Maybe, he did the MASH is about the book, movie or TV Show M*A*S*H instead? --Jeff (talk) 17:49, 4 November 2013 (UTC)
Monster Mash was written by Bobby Pickett, maybe it has something to do with him? STEN (talk) 18:38, 4 November 2013 (UTC)
Maybe it's not "monster mash" but just "monster". This would allow the Water-3 Pokemon to be "Cloyster". 108.162.237.5 19:17, 4 November 2013 (UTC)
You are having trouble counting to eight. Cscott (talk) 20:22, 4 November 2013 (UTC)
You are forgetting the space. Assuming space is stored as a null character, this might actually work.173.245.54.29 01:43, 5 November 2013 (UTC)
Nobody in their right mind would encode spaces as nulls. For us to suppose that they did, we'd need to have some specific clue to that effect. 108.162.238.5 09:08, 5 November 2013 (UTC)

It seems to me there are two puzzles here, if folks are right that this is not actual data from the hack. 1) Figure out Adobe's master 3DES encryption password, for the big prize. 2) figure out Randall's 3DES encryption password for this puzzle based on these hints, and knowing it will be something clever. Nealmcb (talk) 16:12, 4 November 2013 (UTC)

Trying to decode the passwords (As Randall obviously wants us to) "with your own hand you have done all this" is from the book of Judith. Working on decoding the others. --Jeff (talk) 17:13, 4 November 2013 (UTC)

8babb6299e06eb6d = password a0a2876eb1ea1fea = 1 85e9da81a8a78adc = 57 --Jeff (talk) 18:10, 4 November 2013 (UTC)

Weather Vane Sword may be a reference to Game of Thrones Ascent. The "Sworn Sword", I believe is "Rona" which is also a name. 173.245.55.216 18:27, 4 November 2013 (UTC)

It needs to be a name of an apostle (as per line 7) and have 7 or 8 characters (as line 3 needs a continuation) so this leaves Matthew, Thaddeus and (Judas) Iscariot. STEN (talk) 18:57, 4 November 2013 (UTC)


If a password(or 8 character segment) is guessed can it be confirmed? Somebody should take this leaked list and create a website that presents it like in the comment and lets people guess. It can fill in the guessed ones. 108.162.246.117 19:17, 4 November 2013 (UTC)

I'm putting in Mattias for the sword, name1 and disciple because of Saint Matthias [3] and Redwall Matthias [4] who held the Weathervane Sword (Also known as the sword of Martin [5] ) --Jeff (talk) 19:27, 4 November 2013 (UTC)

I've also removed "monster mash" from the list as it can't be right. Doesn't match the pokemon or the purloined clues. --Jeff (talk) 19:27, 4 November 2013 (UTC)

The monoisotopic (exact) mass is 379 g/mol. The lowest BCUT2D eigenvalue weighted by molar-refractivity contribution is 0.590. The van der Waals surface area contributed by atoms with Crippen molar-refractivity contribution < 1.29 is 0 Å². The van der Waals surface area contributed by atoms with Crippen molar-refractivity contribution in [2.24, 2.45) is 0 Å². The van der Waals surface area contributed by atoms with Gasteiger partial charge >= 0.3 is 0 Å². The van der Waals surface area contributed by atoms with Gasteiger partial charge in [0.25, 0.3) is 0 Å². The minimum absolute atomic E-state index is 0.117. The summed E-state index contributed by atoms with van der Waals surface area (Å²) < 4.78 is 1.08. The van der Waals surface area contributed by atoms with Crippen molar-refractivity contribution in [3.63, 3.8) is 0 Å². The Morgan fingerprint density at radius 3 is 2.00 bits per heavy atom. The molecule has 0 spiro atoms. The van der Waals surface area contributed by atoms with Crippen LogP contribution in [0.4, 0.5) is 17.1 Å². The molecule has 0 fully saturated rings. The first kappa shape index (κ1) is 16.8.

Based on the Water-3 Pokemon hint, the only possibilities of more than 8 characters are tentacool, tentacruel, barbaracle, crawdaunt, carracosta, clauncher, and clawitzer. This would mean "9dca1d79d4dec6d5" would be l, el, le, t, ta, or r. --Dvorakmd (talk) 19:51, 4 November 2013 (UTC)

This is assuming there are no characters before the actual name of the pokemon. 173.245.55.209 20:30, 4 November 2013 (UTC)
Assuming Randall has constructed this comic to have a unique answer, it can't end in r because then the clue would be ambiguous (could be clauncher or clawitzer). Cscott (talk) 21:53, 4 November 2013 (UTC)
Some of these can be ruled out; it's very unlikely to be a Generation VI Pokémon (Barbaracle, Clauncher and Clawitzer) as this has only just come out and someone would have had to set up their pasword within the last few weeks. And the Pokémon that are also in the Water-1 group are probably more likely to be thought of as Water-1 than Water-3 (Crawdaunt and Carracosta). This only leaves Tentacool and Tentacruel as longer than 8 letter Water-3 only Pokémon that have been known of for a reasonable length of time; and Tentacool is no one's favourite, as the annoying multitude of them that show up whenever you try to Surf anyway makes them as reviled as Zubats in caves, if not moreso. :P Of course, the password need not be simply the Pokémon's name alone. "SexyShellder" "Cloyster1987" "Misty'sStarmie"... Who knows? 141.101.99.252 01:03, 5 November 2013 (UTC)

I don't know the answer to the end either, but here's a list of people who did the Monster Mash, from Wikipedia:

  • Bobby Picket (as Boris Picket)
  • Garpax Records (Gary S. Paxton)
  • The Misfits
  • far, far too many other covers to list

And here's some synonyms for "purloined", from thesaurus.com:

  • stole
  • pilfered
  • filched
  • misappropriated
  • embezzled
  • burglarized
  • shoplifted
  • poached
  • pillaged
  • cheated
  • pinched
  • heisted
  • thieved
  • plundered
  • appropriated
  • lifted
  • took
  • snitched
  • defrauded
  • swindled
  • ripped off
  • made off with

Good luck with these! —TobyBartels (talk) 20:31, 4 November 2013 (UTC)

What about Purloined referring to "The Purloined Letter?" When choosing hints, people, at least in my experience, tend to use word association rather than synonyms. 173.245.55.209

Purloined could also be a reference to the Monster.com hack (http://www.symantec.com/connect/blogs/monster-trojan). 108.162.237.11 21:00, 4 November 2013 (UTC)

Words meaning purloined that can have the listed suffixes could be embezzle/embezzler or scrounge/scrounger. Not sure if it fits to the mash clue. There was a loan shark character who would acquire things on MASH called Rizzo, it is a stretch though. 108.162.246.117 21:01, 4 November 2013 (UTC)

I'm still trying to figure out how the solutions go into the spaces on the right -- it may be more obvious once the last couple clues are figured out. I suspect the ordering and numbers of clues have some sort of meaning. Why are there 5 of the 877... passwords, 2 with no clues? Why is one of the 4e18.... passwords separated from the rest? 108.162.221.28 21:07, 4 November 2013 (UTC)

Could Purloined be a reference to the "Purloined Shadows" book in Elder Scrolls? --Dvorakmd (talk) 21:09, 4 November 2013 (UTC)